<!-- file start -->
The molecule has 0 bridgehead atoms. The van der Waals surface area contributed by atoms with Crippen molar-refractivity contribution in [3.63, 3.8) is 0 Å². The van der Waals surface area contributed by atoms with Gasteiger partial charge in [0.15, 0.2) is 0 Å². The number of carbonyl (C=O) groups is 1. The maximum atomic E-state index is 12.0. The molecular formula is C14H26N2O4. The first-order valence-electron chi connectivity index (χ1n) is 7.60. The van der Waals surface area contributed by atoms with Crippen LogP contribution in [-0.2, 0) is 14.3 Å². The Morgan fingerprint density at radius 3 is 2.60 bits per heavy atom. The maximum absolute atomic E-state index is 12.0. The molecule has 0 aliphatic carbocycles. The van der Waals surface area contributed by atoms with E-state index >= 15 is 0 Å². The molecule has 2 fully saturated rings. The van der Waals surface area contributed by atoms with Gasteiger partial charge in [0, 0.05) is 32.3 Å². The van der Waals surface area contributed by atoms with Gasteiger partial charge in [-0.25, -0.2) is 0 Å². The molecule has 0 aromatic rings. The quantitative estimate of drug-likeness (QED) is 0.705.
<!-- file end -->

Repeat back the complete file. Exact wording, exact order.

The molecule has 0 bridgehead atoms. The van der Waals surface area contributed by atoms with Crippen molar-refractivity contribution in [3.63, 3.8) is 0 Å². The van der Waals surface area contributed by atoms with Gasteiger partial charge in [0.15, 0.2) is 0 Å². The number of carbonyl (C=O) groups is 1. The maximum atomic E-state index is 12.0. The molecular formula is C14H26N2O4. The first-order valence-electron chi connectivity index (χ1n) is 7.60. The van der Waals surface area contributed by atoms with Crippen LogP contribution in [-0.2, 0) is 14.3 Å². The Morgan fingerprint density at radius 3 is 2.60 bits per heavy atom. The maximum absolute atomic E-state index is 12.0. The molecule has 0 aliphatic carbocycles. The van der Waals surface area contributed by atoms with E-state index >= 15 is 0 Å². The molecule has 2 fully saturated rings. The van der Waals surface area contributed by atoms with Gasteiger partial charge in [0, 0.05) is 32.3 Å². The van der Waals surface area contributed by atoms with Gasteiger partial charge in [-0.25, -0.2) is 0 Å². The molecule has 0 aromatic rings. The quantitative estimate of drug-likeness (QED) is 0.705.